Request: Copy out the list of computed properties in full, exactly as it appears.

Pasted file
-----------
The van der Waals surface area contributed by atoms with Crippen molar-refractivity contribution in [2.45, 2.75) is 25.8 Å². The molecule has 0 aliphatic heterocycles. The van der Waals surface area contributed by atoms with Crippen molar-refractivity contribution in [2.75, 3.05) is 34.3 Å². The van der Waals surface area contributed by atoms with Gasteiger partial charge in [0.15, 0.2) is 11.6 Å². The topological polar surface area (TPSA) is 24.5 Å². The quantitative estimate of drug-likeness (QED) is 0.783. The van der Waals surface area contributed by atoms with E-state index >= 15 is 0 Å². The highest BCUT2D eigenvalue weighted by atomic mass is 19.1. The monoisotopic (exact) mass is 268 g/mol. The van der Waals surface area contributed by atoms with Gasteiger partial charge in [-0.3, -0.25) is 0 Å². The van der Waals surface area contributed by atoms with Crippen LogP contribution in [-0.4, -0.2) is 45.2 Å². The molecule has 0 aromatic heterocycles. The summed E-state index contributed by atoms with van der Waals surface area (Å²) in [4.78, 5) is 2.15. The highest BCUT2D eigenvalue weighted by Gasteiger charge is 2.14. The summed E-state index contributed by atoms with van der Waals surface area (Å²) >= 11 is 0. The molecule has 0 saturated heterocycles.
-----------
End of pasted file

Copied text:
The van der Waals surface area contributed by atoms with Crippen molar-refractivity contribution in [2.45, 2.75) is 25.8 Å². The molecule has 0 aliphatic heterocycles. The van der Waals surface area contributed by atoms with Crippen molar-refractivity contribution in [2.75, 3.05) is 34.3 Å². The van der Waals surface area contributed by atoms with Gasteiger partial charge in [0.15, 0.2) is 11.6 Å². The topological polar surface area (TPSA) is 24.5 Å². The quantitative estimate of drug-likeness (QED) is 0.783. The van der Waals surface area contributed by atoms with E-state index >= 15 is 0 Å². The highest BCUT2D eigenvalue weighted by atomic mass is 19.1. The monoisotopic (exact) mass is 268 g/mol. The van der Waals surface area contributed by atoms with Gasteiger partial charge in [-0.3, -0.25) is 0 Å². The van der Waals surface area contributed by atoms with Crippen LogP contribution in [-0.4, -0.2) is 45.2 Å². The molecule has 0 aromatic heterocycles. The summed E-state index contributed by atoms with van der Waals surface area (Å²) in [4.78, 5) is 2.15. The highest BCUT2D eigenvalue weighted by Gasteiger charge is 2.14. The summed E-state index contributed by atoms with van der Waals surface area (Å²) >= 11 is 0. The molecule has 0 saturated heterocycles.